Wild monkeys to measure Fukushima radiation

Wild monkeys to measure Fukushima radiation (AFP Photo / Kazuhiro Nogi)
Scientists in Japan are struggling to assess the consequences of the Fukushima nuclear plant disaster amid continuing concerns over high levels of radiation. Now help is at hand in the form of the area’s wild monkey population.

­Radiation levels in the woods near the Fukushima nuclear power plant in the aftermath of the nuclear disaster is now going to be measured with the help of the primates.  

Researchers from Fukushima University have designed special collars for the monkeys which will feed  information to scientists.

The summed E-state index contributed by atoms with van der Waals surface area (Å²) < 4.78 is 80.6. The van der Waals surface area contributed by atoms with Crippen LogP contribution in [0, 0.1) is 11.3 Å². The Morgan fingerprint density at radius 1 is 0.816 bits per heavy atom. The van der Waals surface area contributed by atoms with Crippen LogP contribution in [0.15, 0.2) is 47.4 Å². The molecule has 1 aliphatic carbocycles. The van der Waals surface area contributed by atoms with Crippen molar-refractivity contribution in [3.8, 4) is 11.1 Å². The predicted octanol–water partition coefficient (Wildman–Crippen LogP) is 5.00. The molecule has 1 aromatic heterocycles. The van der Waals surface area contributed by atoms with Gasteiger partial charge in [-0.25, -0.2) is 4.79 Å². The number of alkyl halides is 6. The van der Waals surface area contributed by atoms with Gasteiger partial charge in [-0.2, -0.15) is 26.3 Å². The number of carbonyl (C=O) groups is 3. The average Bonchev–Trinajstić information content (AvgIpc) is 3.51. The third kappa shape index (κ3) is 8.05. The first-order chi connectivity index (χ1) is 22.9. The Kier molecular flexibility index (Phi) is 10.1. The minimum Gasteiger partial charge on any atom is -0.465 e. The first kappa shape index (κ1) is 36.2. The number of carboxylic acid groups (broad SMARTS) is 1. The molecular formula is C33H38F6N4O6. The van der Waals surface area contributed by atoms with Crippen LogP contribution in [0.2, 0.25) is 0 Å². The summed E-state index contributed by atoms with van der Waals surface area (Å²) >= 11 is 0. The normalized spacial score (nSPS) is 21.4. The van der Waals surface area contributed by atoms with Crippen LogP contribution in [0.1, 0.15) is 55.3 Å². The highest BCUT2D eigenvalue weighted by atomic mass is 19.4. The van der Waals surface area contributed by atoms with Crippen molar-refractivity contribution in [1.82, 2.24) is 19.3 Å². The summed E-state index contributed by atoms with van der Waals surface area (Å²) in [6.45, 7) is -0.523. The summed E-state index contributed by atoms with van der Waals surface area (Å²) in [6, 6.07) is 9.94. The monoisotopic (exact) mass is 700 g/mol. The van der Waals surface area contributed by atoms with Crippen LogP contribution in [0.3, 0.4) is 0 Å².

Each of the collars contains a small radiation survey meter and a GPS transmitter and can be unclipped by remote control, Japan’s Kyodo news agency reported on Saturday.

This will enable the research team, led by robotics professor Takayuki Takahashi, to recover them and collect data one to two months after releasing the monkeys back into the wild.

Currently, radiation is measured using helicopters – a method which has proved incapable of obtaining the most accurate estimates.  

The project has also been designed to check radiation exposure in wild animals. The monkeys will allow the scientists to compare radiation levels on the ground and in the air, as they spend much of their time sitting high up in trees.

The two-month project is to kick off in spring 2012.